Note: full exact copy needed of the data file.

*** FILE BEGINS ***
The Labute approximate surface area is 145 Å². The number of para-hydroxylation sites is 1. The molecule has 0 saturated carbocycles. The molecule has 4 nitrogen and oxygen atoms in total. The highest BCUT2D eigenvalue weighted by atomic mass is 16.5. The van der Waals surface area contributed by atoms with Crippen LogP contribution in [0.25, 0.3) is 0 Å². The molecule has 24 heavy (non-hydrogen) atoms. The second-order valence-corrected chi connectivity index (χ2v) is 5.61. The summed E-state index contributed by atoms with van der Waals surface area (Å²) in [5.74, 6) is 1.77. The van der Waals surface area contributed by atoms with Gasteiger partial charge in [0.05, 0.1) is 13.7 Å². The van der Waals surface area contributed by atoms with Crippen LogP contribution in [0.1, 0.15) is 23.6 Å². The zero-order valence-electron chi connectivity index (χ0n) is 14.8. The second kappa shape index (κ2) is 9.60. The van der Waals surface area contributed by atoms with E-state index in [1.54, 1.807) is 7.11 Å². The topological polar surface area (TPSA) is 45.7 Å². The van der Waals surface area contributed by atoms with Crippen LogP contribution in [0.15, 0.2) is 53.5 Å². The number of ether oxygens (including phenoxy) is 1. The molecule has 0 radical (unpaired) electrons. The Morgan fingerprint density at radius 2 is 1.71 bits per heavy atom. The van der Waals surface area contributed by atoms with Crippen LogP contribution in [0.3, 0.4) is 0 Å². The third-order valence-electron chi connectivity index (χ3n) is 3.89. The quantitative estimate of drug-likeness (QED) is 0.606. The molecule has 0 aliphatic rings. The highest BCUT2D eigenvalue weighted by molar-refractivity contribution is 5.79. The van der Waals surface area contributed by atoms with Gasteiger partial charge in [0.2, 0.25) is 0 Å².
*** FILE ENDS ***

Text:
The Labute approximate surface area is 145 Å². The number of para-hydroxylation sites is 1. The molecule has 0 saturated carbocycles. The molecule has 4 nitrogen and oxygen atoms in total. The highest BCUT2D eigenvalue weighted by atomic mass is 16.5. The van der Waals surface area contributed by atoms with Crippen LogP contribution in [0.25, 0.3) is 0 Å². The molecule has 24 heavy (non-hydrogen) atoms. The second-order valence-corrected chi connectivity index (χ2v) is 5.61. The summed E-state index contributed by atoms with van der Waals surface area (Å²) in [5.74, 6) is 1.77. The van der Waals surface area contributed by atoms with Gasteiger partial charge in [0.05, 0.1) is 13.7 Å². The van der Waals surface area contributed by atoms with Crippen LogP contribution in [0.1, 0.15) is 23.6 Å². The zero-order valence-electron chi connectivity index (χ0n) is 14.8. The second kappa shape index (κ2) is 9.60. The van der Waals surface area contributed by atoms with E-state index in [1.54, 1.807) is 7.11 Å². The topological polar surface area (TPSA) is 45.7 Å². The van der Waals surface area contributed by atoms with Crippen LogP contribution in [0.15, 0.2) is 53.5 Å². The number of ether oxygens (including phenoxy) is 1. The molecule has 0 radical (unpaired) electrons. The Morgan fingerprint density at radius 2 is 1.71 bits per heavy atom. The van der Waals surface area contributed by atoms with Crippen LogP contribution in [0.3, 0.4) is 0 Å². The third-order valence-electron chi connectivity index (χ3n) is 3.89. The quantitative estimate of drug-likeness (QED) is 0.606. The molecule has 0 aliphatic rings. The highest BCUT2D eigenvalue weighted by molar-refractivity contribution is 5.79. The van der Waals surface area contributed by atoms with Gasteiger partial charge in [0.2, 0.25) is 0 Å².